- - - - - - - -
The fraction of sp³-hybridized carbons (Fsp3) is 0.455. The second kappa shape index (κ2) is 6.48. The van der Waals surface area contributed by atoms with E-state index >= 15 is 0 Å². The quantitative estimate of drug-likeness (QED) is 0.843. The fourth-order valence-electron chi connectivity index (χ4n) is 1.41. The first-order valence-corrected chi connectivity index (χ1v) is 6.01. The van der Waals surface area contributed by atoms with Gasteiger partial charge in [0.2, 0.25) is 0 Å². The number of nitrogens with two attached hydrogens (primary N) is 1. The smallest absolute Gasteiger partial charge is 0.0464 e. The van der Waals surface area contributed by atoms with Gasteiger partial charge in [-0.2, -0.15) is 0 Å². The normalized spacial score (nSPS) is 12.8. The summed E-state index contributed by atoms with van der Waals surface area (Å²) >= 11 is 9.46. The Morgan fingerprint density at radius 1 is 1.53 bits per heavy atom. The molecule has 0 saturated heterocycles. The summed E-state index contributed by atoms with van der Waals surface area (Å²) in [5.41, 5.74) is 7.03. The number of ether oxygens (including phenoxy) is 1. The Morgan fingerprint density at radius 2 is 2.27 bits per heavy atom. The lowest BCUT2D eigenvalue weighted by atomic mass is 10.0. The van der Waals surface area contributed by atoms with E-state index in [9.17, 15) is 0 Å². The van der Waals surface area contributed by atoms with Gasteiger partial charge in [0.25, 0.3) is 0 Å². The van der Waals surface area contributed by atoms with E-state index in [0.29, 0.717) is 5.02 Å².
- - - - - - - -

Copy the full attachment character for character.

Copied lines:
The fraction of sp³-hybridized carbons (Fsp3) is 0.455. The second kappa shape index (κ2) is 6.48. The van der Waals surface area contributed by atoms with E-state index >= 15 is 0 Å². The quantitative estimate of drug-likeness (QED) is 0.843. The fourth-order valence-electron chi connectivity index (χ4n) is 1.41. The first-order valence-corrected chi connectivity index (χ1v) is 6.01. The van der Waals surface area contributed by atoms with Gasteiger partial charge in [0.2, 0.25) is 0 Å². The number of nitrogens with two attached hydrogens (primary N) is 1. The smallest absolute Gasteiger partial charge is 0.0464 e. The van der Waals surface area contributed by atoms with Gasteiger partial charge in [-0.2, -0.15) is 0 Å². The normalized spacial score (nSPS) is 12.8. The summed E-state index contributed by atoms with van der Waals surface area (Å²) >= 11 is 9.46. The Morgan fingerprint density at radius 1 is 1.53 bits per heavy atom. The molecule has 0 saturated heterocycles. The summed E-state index contributed by atoms with van der Waals surface area (Å²) in [5.41, 5.74) is 7.03. The number of ether oxygens (including phenoxy) is 1. The Morgan fingerprint density at radius 2 is 2.27 bits per heavy atom. The lowest BCUT2D eigenvalue weighted by atomic mass is 10.0. The van der Waals surface area contributed by atoms with E-state index in [9.17, 15) is 0 Å². The van der Waals surface area contributed by atoms with Gasteiger partial charge in [0.25, 0.3) is 0 Å². The van der Waals surface area contributed by atoms with E-state index in [0.29, 0.717) is 5.02 Å².